Lecture 20 (03:06)
Smith explains that fundraising is very hard in the non-profit sector. New Ventures typically co-invests in A rounds with other venture capital firms, typically newer groups that have an openness to thinking about new solutions and understand the power of entrepreneurs. Generally, deals are in multi-millions with clearly defined milestones over several years.
Lecture 21 (03:22)
Scale is very difficult in the non-profit sector, says Smith. The franchise model is not successful because there is no authority or ability to take away value if a franchise is not performing.
Lecture 22 (02:53)
Smith talks about how the VC model allows for larger investments over a longer period of time. Also, the investment tends to be in organizational infrastructure rather than a service. VCs are more focused on growth than bottom-line success, she says. An entrepreneur must be disciplined and willing to walk away from people who do not share the same values.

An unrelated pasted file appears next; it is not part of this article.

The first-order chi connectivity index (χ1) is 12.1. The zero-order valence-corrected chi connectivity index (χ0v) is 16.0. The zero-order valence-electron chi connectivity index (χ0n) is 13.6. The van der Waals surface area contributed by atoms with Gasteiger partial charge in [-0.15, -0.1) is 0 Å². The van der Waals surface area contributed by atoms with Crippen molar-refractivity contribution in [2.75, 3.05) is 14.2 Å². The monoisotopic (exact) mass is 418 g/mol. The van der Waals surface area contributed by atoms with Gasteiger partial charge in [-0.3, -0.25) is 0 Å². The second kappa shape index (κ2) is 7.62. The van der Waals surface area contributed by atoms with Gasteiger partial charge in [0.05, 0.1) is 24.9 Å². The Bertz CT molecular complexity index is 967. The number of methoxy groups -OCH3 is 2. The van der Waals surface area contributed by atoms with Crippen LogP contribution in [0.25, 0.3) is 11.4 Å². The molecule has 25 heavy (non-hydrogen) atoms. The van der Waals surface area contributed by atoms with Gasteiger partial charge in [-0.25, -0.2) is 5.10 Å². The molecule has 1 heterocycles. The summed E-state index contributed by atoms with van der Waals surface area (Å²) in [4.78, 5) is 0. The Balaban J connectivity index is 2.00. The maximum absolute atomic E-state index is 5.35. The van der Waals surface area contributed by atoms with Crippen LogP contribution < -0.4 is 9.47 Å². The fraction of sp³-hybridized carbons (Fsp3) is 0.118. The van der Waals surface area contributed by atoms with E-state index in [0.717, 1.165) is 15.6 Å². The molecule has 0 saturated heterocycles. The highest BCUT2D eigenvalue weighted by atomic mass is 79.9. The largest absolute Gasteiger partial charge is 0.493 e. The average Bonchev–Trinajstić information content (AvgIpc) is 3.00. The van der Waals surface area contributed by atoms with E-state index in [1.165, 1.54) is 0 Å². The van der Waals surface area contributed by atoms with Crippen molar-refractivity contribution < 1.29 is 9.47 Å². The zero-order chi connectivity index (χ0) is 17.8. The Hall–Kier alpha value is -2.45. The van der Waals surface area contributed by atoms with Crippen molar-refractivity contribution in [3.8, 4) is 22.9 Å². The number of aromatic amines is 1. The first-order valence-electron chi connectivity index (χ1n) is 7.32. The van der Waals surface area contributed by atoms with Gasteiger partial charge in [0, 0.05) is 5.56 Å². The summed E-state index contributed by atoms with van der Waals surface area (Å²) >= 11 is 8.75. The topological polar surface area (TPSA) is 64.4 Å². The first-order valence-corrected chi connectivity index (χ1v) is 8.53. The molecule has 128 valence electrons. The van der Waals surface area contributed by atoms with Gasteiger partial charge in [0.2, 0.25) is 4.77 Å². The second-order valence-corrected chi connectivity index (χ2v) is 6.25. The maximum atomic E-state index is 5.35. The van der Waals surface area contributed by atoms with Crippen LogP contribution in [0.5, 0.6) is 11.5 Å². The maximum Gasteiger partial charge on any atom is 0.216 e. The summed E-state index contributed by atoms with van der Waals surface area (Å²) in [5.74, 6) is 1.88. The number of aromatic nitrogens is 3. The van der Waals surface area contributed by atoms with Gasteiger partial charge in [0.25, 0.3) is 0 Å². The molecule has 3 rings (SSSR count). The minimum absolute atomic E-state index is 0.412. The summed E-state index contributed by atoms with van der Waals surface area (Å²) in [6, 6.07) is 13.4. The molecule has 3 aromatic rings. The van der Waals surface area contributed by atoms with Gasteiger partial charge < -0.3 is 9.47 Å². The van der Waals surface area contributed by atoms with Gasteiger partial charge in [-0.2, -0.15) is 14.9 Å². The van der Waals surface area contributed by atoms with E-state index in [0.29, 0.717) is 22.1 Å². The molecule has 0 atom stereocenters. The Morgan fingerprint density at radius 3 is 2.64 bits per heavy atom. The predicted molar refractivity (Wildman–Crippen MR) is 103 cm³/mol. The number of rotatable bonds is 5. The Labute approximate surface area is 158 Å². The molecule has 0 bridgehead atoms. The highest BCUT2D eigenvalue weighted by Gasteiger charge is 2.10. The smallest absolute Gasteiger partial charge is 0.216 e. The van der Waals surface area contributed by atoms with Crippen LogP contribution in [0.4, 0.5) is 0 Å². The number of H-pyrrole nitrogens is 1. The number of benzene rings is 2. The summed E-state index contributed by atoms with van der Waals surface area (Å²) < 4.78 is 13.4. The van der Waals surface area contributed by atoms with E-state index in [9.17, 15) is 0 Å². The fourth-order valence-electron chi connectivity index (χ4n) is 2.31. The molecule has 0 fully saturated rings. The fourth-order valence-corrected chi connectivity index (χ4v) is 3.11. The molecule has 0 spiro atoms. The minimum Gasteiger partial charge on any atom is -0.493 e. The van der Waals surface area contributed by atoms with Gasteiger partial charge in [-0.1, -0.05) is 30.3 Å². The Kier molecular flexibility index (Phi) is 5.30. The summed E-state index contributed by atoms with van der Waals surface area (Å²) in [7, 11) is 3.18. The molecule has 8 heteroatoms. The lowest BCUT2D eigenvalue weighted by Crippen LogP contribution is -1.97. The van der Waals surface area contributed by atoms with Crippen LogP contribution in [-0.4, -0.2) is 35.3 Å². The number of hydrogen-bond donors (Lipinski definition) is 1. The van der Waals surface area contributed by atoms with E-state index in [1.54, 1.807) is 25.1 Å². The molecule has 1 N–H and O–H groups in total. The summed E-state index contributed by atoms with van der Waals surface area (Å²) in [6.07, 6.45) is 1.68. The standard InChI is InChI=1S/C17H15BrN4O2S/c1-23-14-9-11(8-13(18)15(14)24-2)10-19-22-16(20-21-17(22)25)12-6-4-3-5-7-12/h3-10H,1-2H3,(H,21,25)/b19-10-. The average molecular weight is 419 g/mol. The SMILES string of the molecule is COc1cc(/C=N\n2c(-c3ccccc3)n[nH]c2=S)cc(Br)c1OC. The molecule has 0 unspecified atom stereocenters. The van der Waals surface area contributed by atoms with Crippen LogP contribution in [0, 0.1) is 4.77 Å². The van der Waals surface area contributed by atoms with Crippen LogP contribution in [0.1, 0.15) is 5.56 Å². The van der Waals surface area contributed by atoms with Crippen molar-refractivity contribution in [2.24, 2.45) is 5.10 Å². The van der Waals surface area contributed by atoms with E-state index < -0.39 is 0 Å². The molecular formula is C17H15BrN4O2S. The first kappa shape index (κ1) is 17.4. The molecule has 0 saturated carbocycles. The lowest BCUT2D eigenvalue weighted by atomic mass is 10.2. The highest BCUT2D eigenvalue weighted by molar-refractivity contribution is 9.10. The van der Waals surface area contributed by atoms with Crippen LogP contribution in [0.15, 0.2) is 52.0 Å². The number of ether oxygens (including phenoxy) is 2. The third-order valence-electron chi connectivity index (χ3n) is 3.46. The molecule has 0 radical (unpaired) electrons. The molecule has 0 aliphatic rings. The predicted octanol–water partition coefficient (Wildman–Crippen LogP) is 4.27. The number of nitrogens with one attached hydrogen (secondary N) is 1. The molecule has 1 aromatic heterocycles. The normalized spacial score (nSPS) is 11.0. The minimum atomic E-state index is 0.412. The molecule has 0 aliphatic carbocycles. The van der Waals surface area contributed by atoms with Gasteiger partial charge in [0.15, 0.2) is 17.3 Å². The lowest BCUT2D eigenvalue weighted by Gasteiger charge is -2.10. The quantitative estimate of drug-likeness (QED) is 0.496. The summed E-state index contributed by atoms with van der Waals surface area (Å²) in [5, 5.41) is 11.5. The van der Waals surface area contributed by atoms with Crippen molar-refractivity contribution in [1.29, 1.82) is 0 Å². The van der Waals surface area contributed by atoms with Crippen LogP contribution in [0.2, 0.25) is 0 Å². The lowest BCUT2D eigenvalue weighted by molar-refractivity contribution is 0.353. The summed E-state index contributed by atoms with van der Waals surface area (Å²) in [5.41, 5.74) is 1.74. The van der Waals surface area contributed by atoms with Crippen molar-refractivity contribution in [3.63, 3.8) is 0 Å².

Lecture 23 (01:21)
Smith explains that New Ventures measures success in four layers. The first layer of success is immediate outcomes for the kids served by current ventures. The second layer is the ventures' impact on the system. The third layer is the success of New Schools in assisting their ventures. The last layer is the change in the entire system to a performance-based model with greater hybrid thinking.
Lecture 24 (02:56)
Smith believes that extracurricular activities are essential. Funds are being cut currently because, in trying to achieve funding equity, everyone's funding was reduced instead of simply increasing funding to those who needed it. Fixing this is a matter of political will, she adds.

Citation

Kim Smith, New Schools Venture Fund: Creating Measurable Improvement in Education, Fall 2003. (Stanford University: Stanford eCorner), http://ecorner.stanford.edu. License: Creative Commons Attribution-NonCommercial 3.0

Instructors

Kim Smith